Welcome to European Tribune. It's gone a bit quiet around here these days, but it's still going.
the one thing is really intriguing it is sudden drops and rises of popularity in opinion polls. how on earth Hatoyama got initial 70% then if for no apparent reasons his rating tanked?

I think there should be questions about selection process used by japanese pollsters and if everything seems OK then there should be sociological studies explaining such political volatility. Do you know of any?

As for consequences of his resignation I think they should be minimal, I remember he only rhetorically tried to chart new course for Japan. Well oiled government machine is functioning albeit slowly.

by FarEasterner on Wed Jun 2nd, 2010 at 12:01:09 PM EST
You are right that polling is not very accurate. Although the sample size is not small (about 2,000), almost always only half of them are willing to respond.

There are other factors playing in the Japanese media, in my view. First, conservative media (which control 2 terrestrial TV channels) were determined to do whatever they can to throw out Hatoyama. They kept making the corruption charges, which was initially brought by Asahi, the paper with a strong tie with the prosecution.

Second, after 60 years of one-party rule, there is a strong network (and the country is small) among those who believe are important among LDP politicians, bureaucracy, business, and media. The task of a political writer in a major media outlet has always been to be a friend of a (LDP) politician to gain inside access, and they even had some influence over the policy.  It was a cosy, interesting job, and I suspect they all miss those days which suddenly ended last year. Third, there is a pro-Washington group whose asset is ties with those in power there. Their latest version was brought up during Bush.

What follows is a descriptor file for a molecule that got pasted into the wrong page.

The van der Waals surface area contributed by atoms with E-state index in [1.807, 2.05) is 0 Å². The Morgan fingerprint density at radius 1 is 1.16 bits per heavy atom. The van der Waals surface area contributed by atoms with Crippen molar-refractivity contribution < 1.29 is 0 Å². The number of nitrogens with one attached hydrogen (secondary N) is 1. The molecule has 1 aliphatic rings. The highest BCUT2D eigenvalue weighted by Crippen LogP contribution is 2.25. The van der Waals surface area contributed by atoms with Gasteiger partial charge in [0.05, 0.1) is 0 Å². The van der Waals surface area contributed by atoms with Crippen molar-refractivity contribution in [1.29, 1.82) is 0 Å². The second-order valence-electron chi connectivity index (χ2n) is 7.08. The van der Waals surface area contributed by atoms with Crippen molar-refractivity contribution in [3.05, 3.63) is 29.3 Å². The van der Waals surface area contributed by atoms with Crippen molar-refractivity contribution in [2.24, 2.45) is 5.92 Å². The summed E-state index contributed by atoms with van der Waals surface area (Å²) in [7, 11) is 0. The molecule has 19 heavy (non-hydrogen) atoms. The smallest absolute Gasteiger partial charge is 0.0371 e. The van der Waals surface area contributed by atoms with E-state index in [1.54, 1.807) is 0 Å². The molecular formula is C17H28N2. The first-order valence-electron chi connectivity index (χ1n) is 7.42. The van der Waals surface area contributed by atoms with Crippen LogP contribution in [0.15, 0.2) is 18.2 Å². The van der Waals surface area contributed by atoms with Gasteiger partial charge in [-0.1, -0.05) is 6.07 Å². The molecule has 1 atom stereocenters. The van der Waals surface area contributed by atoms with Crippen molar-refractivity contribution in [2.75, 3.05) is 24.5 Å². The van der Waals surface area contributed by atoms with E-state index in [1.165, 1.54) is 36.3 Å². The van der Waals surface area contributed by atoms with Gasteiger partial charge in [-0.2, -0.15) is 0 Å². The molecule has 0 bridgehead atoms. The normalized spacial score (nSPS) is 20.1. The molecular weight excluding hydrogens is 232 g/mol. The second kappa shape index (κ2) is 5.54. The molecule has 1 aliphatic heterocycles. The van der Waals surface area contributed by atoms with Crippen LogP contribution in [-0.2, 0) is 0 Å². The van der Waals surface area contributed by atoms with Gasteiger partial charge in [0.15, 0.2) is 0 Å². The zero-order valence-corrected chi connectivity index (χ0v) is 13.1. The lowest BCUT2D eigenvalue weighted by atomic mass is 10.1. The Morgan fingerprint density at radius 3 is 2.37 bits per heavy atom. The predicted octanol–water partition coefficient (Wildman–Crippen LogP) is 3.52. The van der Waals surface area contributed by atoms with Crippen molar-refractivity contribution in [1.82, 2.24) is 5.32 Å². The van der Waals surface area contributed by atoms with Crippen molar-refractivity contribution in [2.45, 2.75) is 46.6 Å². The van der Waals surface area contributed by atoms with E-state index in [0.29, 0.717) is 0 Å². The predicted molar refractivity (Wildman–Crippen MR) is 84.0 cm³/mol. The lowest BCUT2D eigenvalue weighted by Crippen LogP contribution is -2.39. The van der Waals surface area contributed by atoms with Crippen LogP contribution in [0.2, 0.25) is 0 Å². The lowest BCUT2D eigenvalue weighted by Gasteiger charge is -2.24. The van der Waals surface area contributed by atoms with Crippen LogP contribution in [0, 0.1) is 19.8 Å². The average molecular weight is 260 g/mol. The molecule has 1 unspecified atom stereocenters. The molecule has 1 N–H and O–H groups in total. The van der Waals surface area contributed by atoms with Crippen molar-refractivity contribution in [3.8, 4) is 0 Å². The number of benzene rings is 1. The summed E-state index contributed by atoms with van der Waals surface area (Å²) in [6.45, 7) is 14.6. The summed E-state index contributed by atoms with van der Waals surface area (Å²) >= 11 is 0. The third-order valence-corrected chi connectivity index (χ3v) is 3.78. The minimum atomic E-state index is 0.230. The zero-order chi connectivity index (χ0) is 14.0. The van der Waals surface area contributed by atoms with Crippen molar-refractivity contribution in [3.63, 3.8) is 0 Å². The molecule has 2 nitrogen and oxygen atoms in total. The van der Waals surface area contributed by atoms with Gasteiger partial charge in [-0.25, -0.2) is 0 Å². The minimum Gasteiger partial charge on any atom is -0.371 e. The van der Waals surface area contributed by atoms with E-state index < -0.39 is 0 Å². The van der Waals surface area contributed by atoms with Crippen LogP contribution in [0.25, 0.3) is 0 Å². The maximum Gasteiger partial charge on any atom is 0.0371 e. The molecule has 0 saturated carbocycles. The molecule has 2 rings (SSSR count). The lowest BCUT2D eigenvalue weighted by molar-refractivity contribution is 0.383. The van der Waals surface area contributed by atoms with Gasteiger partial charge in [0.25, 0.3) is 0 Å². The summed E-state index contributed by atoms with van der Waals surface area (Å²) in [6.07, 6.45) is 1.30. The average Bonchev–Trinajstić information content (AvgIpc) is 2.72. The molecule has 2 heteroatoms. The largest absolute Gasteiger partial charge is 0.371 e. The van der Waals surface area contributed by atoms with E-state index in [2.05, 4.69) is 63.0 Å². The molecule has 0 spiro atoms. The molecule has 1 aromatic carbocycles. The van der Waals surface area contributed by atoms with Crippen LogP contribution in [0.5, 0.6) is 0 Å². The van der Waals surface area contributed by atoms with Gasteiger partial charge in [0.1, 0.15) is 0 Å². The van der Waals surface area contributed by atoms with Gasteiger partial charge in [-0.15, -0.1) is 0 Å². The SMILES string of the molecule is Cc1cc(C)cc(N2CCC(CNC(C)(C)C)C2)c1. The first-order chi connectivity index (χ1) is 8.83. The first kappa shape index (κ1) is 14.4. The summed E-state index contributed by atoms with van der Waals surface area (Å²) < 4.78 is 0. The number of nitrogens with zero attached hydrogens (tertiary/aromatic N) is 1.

Despite their talk of democracy, they want to remain in the comfortable role they played when LDP was in power. Hatoyama, who began inviting non-major media to governmental press conferences was no friend of them.

I will become a patissier, God willing.

by tuasfait on Wed Jun 2nd, 2010 at 10:14:08 PM EST
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to the right wing media environment in south korea and taiwan. i korea they even got the former president to (allegedly) commit suicide over the corruption charges,m and in  taiwan chen shuibian remains incarcerated for essentially the same crime that got the current president ma yingjiu a mere slap on the wrist.

it's the old singapore model, really.

by wu ming on Sat Jun 5th, 2010 at 12:56:17 PM EST
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According to a local source I have, the Taiwanese situation is much more dire.  The KMT, horrified by their temporary loss of power, are doing everything possible to prevent the opposition from ever again attaining political power, democracy be damned.  
by Zwackus on Sun Jun 6th, 2010 at 05:21:38 AM EST
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the EFCA  free trade deal with china's a big part of that. should be fascinating to see what happens if the DPP looks like it's going to win back the govt. taiwanese are pretty stubborn, feisty people, when it comes down to it.
by wu ming on Thu Jun 10th, 2010 at 01:49:47 AM EST
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